10 Funny French Idioms With “Prendre” (to Take)

Do you sometimes hear sentences you should understand, because you know all the words, but don’t?   The Everyday French Idioms series is designed to help you understand and learn the most common French idioms.

As a result, you’ll not only better understand French, but also speak it more naturally.

Today, you’ll discover common idioms built with the verb “prendre” (to take).

se prendre la tête French idiomSe Prendre la tête

Literal translation : to take one’s head
Meaning: to give yourself a headache, to bother someone

Mon voisin me prend la tête 
My neighbor bothers me

Ce livre explique comment apprendre le français sans se prendre la tête 
This book explains how to learn French without giving yourself a headache

Se prendre un râteau 

Literal translation: to hit a rake
Meaning: to get knocked back

Nathan est triste, parce qu’il s’est pris un râteau 
Nathan is sad, because he got knocked back

prendre le taureau par les cornesPrendre le taureau par les cornes

Literal translation: to take the bull by the horns
Meaning; to make a decision

Après plusieurs mois au chômage, il a décidé de prendre le taureau par les cornes et de chercher un boulot.

After several months of unemployment, he has decided to take the bull by the horns and look for a job.

En prendre de la graine

Literal translation: to take the seed from it
Meaning: to take the page from someone’s book, to follow an example

Ton frère a des bons résultats à l’école, j’espère que tu vas en prendre de la graine 
Your brother has good results at school, I hope you will follow his example

prendre ses cliques et ses claques French idiomPrendre ses cliques et ses claques

Literal translation: to take your shoes and your legs
Meaning: to pack up and go, to leave suddenly

Nowadays “une claque” is “a slap”. But it used to have another meaning. This makes this idiom hard to translate, because nobody is sure about the meaning of “clique” and “claque”.

Prends tes cliques et tes claques, je ne veux plus te voir  
Pack up and go, I don’t want to see you anymore

Prendre quelque chose au pied de la lettre

Literal translation: to take something to the letter
Meaning: to take something literally

Elle a pris tes instructions au pied de la lettre 
She took your instructions literally

prendre ses jambes à son couPrendre ses jambes à son cou 

Literal translation; to take one’s legs to one’s neck
Meaning: to run for one’s life

Quand il a vu le chien, il a pris ses jambes à son cou 
When he saw the dog, he started running for his life

Prendre son courage à deux mains

Literal translation; to take one’s courage with two hands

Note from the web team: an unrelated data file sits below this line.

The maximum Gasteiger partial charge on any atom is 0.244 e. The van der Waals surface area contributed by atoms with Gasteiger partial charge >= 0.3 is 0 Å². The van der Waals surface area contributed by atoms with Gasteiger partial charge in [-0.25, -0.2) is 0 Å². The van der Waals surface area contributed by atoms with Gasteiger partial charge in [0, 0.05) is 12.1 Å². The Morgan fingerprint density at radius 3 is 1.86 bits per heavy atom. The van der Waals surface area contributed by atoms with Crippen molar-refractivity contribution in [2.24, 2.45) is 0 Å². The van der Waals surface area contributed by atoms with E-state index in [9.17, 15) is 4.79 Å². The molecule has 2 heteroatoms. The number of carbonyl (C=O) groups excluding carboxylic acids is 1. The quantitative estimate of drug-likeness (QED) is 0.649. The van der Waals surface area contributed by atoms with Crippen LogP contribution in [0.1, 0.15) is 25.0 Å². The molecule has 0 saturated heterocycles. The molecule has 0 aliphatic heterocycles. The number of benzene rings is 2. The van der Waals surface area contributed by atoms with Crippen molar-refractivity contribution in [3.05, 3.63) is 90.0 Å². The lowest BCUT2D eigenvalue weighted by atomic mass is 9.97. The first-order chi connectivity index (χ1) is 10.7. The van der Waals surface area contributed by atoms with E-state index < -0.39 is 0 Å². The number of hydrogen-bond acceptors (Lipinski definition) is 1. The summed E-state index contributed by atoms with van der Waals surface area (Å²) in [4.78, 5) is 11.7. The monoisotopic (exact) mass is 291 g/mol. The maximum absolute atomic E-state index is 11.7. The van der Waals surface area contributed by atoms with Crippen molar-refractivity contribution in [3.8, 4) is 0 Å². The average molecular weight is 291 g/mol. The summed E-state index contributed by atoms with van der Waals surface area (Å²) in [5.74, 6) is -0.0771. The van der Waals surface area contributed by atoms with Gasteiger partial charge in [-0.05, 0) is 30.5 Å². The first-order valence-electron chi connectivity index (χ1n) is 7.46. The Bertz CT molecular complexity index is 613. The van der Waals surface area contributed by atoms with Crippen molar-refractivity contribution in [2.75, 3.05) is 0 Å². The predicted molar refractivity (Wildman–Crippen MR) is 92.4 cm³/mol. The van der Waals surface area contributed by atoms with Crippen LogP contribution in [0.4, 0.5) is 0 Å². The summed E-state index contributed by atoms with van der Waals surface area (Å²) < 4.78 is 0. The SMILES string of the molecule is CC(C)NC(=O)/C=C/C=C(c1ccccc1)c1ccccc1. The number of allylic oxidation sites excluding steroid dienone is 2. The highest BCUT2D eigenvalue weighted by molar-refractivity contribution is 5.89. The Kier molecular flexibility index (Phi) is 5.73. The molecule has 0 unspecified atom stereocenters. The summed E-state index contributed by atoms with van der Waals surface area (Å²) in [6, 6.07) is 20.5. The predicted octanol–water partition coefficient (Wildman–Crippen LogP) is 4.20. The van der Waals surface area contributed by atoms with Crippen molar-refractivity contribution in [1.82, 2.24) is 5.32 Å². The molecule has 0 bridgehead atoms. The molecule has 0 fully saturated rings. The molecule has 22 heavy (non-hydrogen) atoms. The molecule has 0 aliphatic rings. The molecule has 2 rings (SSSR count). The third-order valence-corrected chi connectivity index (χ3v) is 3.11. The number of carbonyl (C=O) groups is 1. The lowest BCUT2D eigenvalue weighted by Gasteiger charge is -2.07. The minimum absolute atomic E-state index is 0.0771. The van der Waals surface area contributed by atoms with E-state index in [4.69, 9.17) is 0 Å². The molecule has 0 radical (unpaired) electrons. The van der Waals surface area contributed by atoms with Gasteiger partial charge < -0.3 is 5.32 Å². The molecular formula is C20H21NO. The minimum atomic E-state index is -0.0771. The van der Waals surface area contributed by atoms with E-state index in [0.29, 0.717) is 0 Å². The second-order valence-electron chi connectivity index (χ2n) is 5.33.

Meaning: to gather your courage

Elle a pris son courage a deux mains et a demandé une augmentation 
She gathered her courage and asked for a raise

prendre la mouche French idiomPrendre la mouche 

Literal translation: to take the fly
Meaning: to go ballistic

Il a pris la mouche quand il a appris la nouvelle 
He went ballistic when learned the news

Prendre quelqu’un la main dans le sac

Literal translation: to catch someone with the hand in the bag
Meaning: to catch red-handed

On l’a pris la main dans le sac alors qu’il était sur le point de partir 
We caught him red-handed as he was about to leave

Everyday French Idioms

Benjamin Houy
Benjamin Houy

Benjamin Houy is a native French speaker and tea drinker with a BA degree in Applied Foreign Languages and a passion for languages. After teaching French and English in South Korea for 7 months as part of a French government program, he created French Together to help English speakers learn the 20% of French that truly matters. You will also find him giving blogging advice on Grow With Less.

6 thoughts on “10 Funny French Idioms With “Prendre” (to Take)”

  1. Salut! Fantastic that you are sharing these great expressions. I teach French and I think that to ever stand a chance of having a genuine conversation or to ever hope to understand that couple arguing in the café next to you you have to learn idiomatic phrases and slang. Also if you love French films or some of the recent series on TV you have to know ‘real’ French to get it. Bravo Benjamin 🙂

    Reply
  2. Bonjour 🙂 I recently learned that my family are moving to Bretagne because of work. I’m 17 and I’ve studied French for the last 2 years. My French is OK, but I’ve never particularly liked the language. (Sorry!) We’re moving there at the end of July. Do you have any advice for settling into life there/what school is like/ and how to get around with a very, very poor standard of French 🙂

    Merci, Jack

    Reply
    • Bonjour Jack

      How dare you not like the French language? :p. Well, if you are lucky, you may end up in a part of Bretagne where they mainly speak breton.

      In all cases, studying there will force you to learn the language and you will end up mastering it since that will be the only way for you to succeed there. What you can do is start by spending lots of time listening to the language and find a conversation partner. Once you are there, finding a French girlfriend would help a lot too :p.

      The best advice I can give you is to speak French as much as you can from the beginning. Now you will probably make lots of mistakes at first and have to repeat often, but you will learn fast.

      Check out this article, it will give you lots of ideas to improve your understanding of spoken French (you will need it once in France)

      https://frenchtogether.com/understanding-spoken-french/

      Bonne chance

      Reply
      • Thank you! Sorry for the slow reply, I have been doing exams 🙂 We are moving to a rural town which does have some Breton I think! My native language is Gaeilge/Irish which appears to be quite similar to Breton so that might help 🙂
        Merci, Jack 🙂

        Reply

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